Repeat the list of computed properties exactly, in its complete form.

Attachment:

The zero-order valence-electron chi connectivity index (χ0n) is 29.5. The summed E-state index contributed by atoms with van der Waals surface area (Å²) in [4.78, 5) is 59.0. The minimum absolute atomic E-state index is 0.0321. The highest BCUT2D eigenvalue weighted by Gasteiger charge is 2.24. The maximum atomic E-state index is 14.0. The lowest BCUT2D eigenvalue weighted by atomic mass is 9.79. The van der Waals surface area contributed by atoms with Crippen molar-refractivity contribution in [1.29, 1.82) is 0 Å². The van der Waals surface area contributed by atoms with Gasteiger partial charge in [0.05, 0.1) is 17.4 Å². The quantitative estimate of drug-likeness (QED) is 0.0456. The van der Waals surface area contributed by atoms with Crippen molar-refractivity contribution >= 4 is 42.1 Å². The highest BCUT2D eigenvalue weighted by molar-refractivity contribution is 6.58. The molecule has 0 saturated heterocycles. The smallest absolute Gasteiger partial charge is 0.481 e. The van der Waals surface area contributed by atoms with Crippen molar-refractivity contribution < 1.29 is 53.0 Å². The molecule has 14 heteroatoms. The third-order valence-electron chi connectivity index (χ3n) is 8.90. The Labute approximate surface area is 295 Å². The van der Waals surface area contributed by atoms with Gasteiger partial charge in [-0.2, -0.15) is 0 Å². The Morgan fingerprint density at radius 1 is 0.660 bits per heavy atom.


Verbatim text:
The zero-order valence-electron chi connectivity index (χ0n) is 29.5. The summed E-state index contributed by atoms with van der Waals surface area (Å²) in [4.78, 5) is 59.0. The minimum absolute atomic E-state index is 0.0321. The highest BCUT2D eigenvalue weighted by Gasteiger charge is 2.24. The maximum atomic E-state index is 14.0. The lowest BCUT2D eigenvalue weighted by atomic mass is 9.79. The van der Waals surface area contributed by atoms with Crippen molar-refractivity contribution in [1.29, 1.82) is 0 Å². The van der Waals surface area contributed by atoms with Gasteiger partial charge in [0.05, 0.1) is 17.4 Å². The quantitative estimate of drug-likeness (QED) is 0.0456. The van der Waals surface area contributed by atoms with Crippen molar-refractivity contribution >= 4 is 42.1 Å². The highest BCUT2D eigenvalue weighted by molar-refractivity contribution is 6.58. The molecule has 0 saturated heterocycles. The smallest absolute Gasteiger partial charge is 0.481 e. The van der Waals surface area contributed by atoms with Crippen molar-refractivity contribution < 1.29 is 53.0 Å². The molecule has 14 heteroatoms. The third-order valence-electron chi connectivity index (χ3n) is 8.90. The Labute approximate surface area is 295 Å². The van der Waals surface area contributed by atoms with Gasteiger partial charge in [-0.2, -0.15) is 0 Å². The Morgan fingerprint density at radius 1 is 0.660 bits per heavy atom.